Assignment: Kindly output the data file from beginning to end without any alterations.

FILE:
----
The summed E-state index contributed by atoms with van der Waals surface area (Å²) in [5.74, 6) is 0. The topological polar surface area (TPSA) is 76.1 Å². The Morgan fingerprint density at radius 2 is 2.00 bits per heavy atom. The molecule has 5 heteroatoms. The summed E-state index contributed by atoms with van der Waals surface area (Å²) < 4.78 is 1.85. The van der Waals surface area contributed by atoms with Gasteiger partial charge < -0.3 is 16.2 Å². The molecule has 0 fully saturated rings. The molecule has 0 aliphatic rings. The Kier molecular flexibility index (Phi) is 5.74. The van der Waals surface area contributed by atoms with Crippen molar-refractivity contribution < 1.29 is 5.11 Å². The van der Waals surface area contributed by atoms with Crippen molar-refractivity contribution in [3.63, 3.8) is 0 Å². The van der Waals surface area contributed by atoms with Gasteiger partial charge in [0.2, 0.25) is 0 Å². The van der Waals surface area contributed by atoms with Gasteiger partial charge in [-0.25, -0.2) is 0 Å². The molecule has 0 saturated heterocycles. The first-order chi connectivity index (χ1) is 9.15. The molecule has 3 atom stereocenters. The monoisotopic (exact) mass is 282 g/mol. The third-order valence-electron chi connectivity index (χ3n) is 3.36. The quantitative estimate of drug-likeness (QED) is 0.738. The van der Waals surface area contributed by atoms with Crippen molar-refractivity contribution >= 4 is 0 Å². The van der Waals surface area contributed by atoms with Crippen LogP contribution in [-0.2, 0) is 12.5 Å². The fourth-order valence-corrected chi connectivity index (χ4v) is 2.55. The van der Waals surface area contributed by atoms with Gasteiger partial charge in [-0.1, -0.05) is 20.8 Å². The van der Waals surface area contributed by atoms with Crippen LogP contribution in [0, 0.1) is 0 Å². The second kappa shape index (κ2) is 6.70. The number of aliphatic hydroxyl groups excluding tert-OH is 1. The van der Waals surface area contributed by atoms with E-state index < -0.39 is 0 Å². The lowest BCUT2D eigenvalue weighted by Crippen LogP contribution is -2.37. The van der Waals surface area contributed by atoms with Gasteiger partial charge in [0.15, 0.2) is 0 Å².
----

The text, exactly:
The summed E-state index contributed by atoms with van der Waals surface area (Å²) in [5.74, 6) is 0. The topological polar surface area (TPSA) is 76.1 Å². The Morgan fingerprint density at radius 2 is 2.00 bits per heavy atom. The molecule has 5 heteroatoms. The summed E-state index contributed by atoms with van der Waals surface area (Å²) < 4.78 is 1.85. The van der Waals surface area contributed by atoms with Gasteiger partial charge < -0.3 is 16.2 Å². The molecule has 0 fully saturated rings. The molecule has 0 aliphatic rings. The Kier molecular flexibility index (Phi) is 5.74. The van der Waals surface area contributed by atoms with Crippen molar-refractivity contribution < 1.29 is 5.11 Å². The van der Waals surface area contributed by atoms with Crippen molar-refractivity contribution in [3.63, 3.8) is 0 Å². The van der Waals surface area contributed by atoms with Gasteiger partial charge in [0.2, 0.25) is 0 Å². The van der Waals surface area contributed by atoms with Gasteiger partial charge in [-0.25, -0.2) is 0 Å². The molecule has 0 saturated heterocycles. The first-order chi connectivity index (χ1) is 9.15. The molecule has 3 atom stereocenters. The monoisotopic (exact) mass is 282 g/mol. The third-order valence-electron chi connectivity index (χ3n) is 3.36. The quantitative estimate of drug-likeness (QED) is 0.738. The van der Waals surface area contributed by atoms with Crippen molar-refractivity contribution >= 4 is 0 Å². The van der Waals surface area contributed by atoms with Crippen LogP contribution in [-0.2, 0) is 12.5 Å². The fourth-order valence-corrected chi connectivity index (χ4v) is 2.55. The van der Waals surface area contributed by atoms with Gasteiger partial charge in [-0.1, -0.05) is 20.8 Å². The van der Waals surface area contributed by atoms with Crippen LogP contribution in [0, 0.1) is 0 Å². The second kappa shape index (κ2) is 6.70. The number of aliphatic hydroxyl groups excluding tert-OH is 1. The van der Waals surface area contributed by atoms with E-state index < -0.39 is 0 Å². The lowest BCUT2D eigenvalue weighted by Crippen LogP contribution is -2.37. The van der Waals surface area contributed by atoms with Gasteiger partial charge in [0.15, 0.2) is 0 Å².